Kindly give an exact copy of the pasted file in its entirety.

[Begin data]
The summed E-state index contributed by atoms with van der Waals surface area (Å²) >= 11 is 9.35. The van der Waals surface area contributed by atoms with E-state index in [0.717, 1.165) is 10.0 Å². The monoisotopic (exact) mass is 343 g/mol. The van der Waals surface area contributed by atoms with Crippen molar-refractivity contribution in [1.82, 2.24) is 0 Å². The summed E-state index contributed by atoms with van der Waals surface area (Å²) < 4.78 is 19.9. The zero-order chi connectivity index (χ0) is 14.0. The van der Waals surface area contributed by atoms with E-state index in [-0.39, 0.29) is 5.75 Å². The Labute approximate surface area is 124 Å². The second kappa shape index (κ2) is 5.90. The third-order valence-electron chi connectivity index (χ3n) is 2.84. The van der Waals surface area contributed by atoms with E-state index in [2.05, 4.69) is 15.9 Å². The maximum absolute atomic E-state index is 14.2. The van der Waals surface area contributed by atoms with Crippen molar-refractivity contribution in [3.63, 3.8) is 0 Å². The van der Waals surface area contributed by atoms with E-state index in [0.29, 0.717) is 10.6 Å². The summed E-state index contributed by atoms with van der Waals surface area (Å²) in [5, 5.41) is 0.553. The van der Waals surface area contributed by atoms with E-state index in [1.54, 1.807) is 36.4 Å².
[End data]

The summed E-state index contributed by atoms with van der Waals surface area (Å²) >= 11 is 9.35. The van der Waals surface area contributed by atoms with E-state index in [0.717, 1.165) is 10.0 Å². The monoisotopic (exact) mass is 343 g/mol. The van der Waals surface area contributed by atoms with Crippen molar-refractivity contribution in [1.82, 2.24) is 0 Å². The summed E-state index contributed by atoms with van der Waals surface area (Å²) < 4.78 is 19.9. The zero-order chi connectivity index (χ0) is 14.0. The van der Waals surface area contributed by atoms with E-state index in [-0.39, 0.29) is 5.75 Å². The Labute approximate surface area is 124 Å². The second kappa shape index (κ2) is 5.90. The third-order valence-electron chi connectivity index (χ3n) is 2.84. The van der Waals surface area contributed by atoms with E-state index in [2.05, 4.69) is 15.9 Å². The maximum absolute atomic E-state index is 14.2. The van der Waals surface area contributed by atoms with Crippen molar-refractivity contribution in [3.63, 3.8) is 0 Å². The van der Waals surface area contributed by atoms with E-state index in [0.29, 0.717) is 10.6 Å². The summed E-state index contributed by atoms with van der Waals surface area (Å²) in [5, 5.41) is 0.553. The van der Waals surface area contributed by atoms with E-state index in [1.54, 1.807) is 36.4 Å².